Libya: When a war isn’t really a war

According to the War Powers Resolution, it's time for President Obama to ask Congress to authorize the country's actions in Libya.

“Is the Obama administration in violation of the War Powers Resolution?” asked the New York Post in an editorial. That 1973 statute gives the president the power to launch a military campaign, so long as Congress approves the action within 90 days of the start of “hostilities.” President Obama committed U.S. troops and equipment to the NATO campaign in Libya more than 90 days ago, yet is refusing to ask Congress to authorize the action. His rationale: Because the U.S. is merely supporting NATO, with no ground troops involved and no “active exchanges of fire with hostile forces,” we’re simply conducting “limited military operations” in Libya, not “hostilities.’’ The anti-war Left, as well as some Republicans, including presidential candidates Mitt Romney and Michele Bachmann, aren’t buying that absurd argument. Ten members of Congress, led by Rep. Dennis Kucinich (D-Ohio), last week sued Obama in federal court to challenge his continued use of U.S. forces.

The immediate question is not whether the U.S. should be fighting in Libya, said Jonathan Schell in the Los Angeles Times. It’s why the president is flouting the law. U.S. planes and unmanned drones are dropping bombs in a foreign country, “and the bombs are killing and injuring people and destroying things.” Sounds like a war to me. That it somehow isn’t one is a “ridiculous position,” said Eugene Robinson in The Washington Post, and the only explanation is that Obama wants to avoid a debate over the U.S.’s continued military involvement. But there are real moral and strategic issues that deserve full airing, and Congress’s input. “What about the civilians who are being killed accidentally? Assuming Qaddafi is eventually deposed or killed, then what? Will we be stuck with another ruinously expensive exercise in nation-building?’’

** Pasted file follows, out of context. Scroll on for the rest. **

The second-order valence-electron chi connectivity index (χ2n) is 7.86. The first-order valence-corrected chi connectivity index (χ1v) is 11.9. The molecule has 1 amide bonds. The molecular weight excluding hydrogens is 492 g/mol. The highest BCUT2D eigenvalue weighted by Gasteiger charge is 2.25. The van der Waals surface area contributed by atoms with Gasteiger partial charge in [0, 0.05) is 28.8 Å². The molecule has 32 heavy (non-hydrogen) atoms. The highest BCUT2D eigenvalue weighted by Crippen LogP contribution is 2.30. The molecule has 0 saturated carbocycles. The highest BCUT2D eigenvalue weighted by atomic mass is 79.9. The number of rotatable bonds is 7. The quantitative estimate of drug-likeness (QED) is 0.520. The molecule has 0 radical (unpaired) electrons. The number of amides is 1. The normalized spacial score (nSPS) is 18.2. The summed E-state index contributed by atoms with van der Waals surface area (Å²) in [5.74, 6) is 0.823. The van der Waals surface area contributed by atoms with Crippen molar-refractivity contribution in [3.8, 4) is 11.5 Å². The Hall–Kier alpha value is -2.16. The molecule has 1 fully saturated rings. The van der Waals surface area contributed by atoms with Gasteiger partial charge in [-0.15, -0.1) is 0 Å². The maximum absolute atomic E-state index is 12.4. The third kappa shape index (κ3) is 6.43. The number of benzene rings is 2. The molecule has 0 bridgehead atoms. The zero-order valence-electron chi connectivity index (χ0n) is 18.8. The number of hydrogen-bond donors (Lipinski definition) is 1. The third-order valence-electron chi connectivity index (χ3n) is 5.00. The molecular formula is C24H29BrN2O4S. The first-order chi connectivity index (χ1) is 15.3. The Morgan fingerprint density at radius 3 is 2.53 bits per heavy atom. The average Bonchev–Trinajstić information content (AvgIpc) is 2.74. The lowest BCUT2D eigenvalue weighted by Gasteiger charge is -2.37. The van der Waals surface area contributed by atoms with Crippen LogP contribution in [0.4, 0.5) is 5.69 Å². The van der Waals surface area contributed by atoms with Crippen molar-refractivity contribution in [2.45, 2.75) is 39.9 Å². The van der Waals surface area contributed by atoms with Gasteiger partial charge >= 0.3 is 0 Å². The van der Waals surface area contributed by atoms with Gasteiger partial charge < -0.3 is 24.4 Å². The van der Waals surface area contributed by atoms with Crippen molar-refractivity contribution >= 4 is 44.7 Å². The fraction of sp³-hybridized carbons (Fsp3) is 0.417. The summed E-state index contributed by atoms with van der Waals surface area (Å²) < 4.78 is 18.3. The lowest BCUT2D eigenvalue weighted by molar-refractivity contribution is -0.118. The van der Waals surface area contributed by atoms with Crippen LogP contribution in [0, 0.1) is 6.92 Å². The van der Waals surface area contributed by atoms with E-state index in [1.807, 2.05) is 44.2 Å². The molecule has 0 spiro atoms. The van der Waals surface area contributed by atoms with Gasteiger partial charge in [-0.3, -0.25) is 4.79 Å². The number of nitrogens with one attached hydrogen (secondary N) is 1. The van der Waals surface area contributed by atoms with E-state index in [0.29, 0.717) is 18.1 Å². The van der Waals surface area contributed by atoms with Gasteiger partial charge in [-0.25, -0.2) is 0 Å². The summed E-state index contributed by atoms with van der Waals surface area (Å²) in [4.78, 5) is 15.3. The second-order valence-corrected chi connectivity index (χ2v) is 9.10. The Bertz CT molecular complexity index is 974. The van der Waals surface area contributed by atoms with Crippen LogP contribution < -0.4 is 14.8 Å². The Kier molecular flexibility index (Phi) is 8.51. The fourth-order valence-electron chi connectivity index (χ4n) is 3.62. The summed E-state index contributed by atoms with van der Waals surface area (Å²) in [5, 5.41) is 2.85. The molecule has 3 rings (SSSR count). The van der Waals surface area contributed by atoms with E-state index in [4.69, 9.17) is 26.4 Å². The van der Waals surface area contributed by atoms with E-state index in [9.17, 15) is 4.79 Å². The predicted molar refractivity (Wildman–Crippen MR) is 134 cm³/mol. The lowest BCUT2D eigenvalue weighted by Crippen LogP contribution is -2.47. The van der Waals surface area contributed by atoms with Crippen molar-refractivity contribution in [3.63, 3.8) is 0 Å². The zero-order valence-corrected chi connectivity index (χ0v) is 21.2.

There’s more at stake here than Libya, said James Fallows in Even if Obama’s Orwellian word games have kept him from violating the War Powers Resolution, the “central concern, and the major threat to our politics, is that once again we are going to war essentially on one person’s say-so.” Obama’s motives in Libya may be pure, and the cause may be just, but by seizing for himself the power to declare war single-handedly, he’s setting a very dangerous precedent for future presidents whose motives and judgment may not be as good. This issue has split the GOP, said George Will in The Washington Post, with Sen. John McCain this week denouncing the “isolationist strain in the Republican Party.” But you don’t have to be an “isolationist” to doubt the value of bogging down U.S. troops in another unwinnable, unaffordable foreign misadventure.

Subscribe to The Week

Escape your echo chamber. Get the facts behind the news, plus analysis from multiple perspectives.


Sign up for The Week's Free Newsletters

From our morning news briefing to a weekly Good News Newsletter, get the best of The Week delivered directly to your inbox.

From our morning news briefing to a weekly Good News Newsletter, get the best of The Week delivered directly to your inbox.

Sign up

Obama’s handling of the Libyan conflict has been marred by indecision and half-measures, said Colin Dueck in, but we’re in it now, and “once warfare is initiated, the most important thing is to win.” Defunding the Libyan war might gratify conservatives by inflicting a huge defeat on President Obama, but it would also damage U.S. prestige around the world. Nonetheless, Obama’s verbal games do not “get him off the hook,” said The New York Times in an editorial. The president has a legal and ethical responsibility to get congressional approval to keep fighting in Libya until Qaddafi’s tyrannical government falls. Congress should then give him that authorization. Pulling out now, and letting Qaddafi crush a legitimate uprising by force, would be “hugely costly—for this country’s credibility, for the future of NATO, and for the people of Libya.”

To continue reading this article...
Continue reading this article and get limited website access each month.
Get unlimited website access, exclusive newsletters plus much more.
Cancel or pause at any time.
Already a subscriber to The Week?
Not sure which email you used for your subscription? Contact us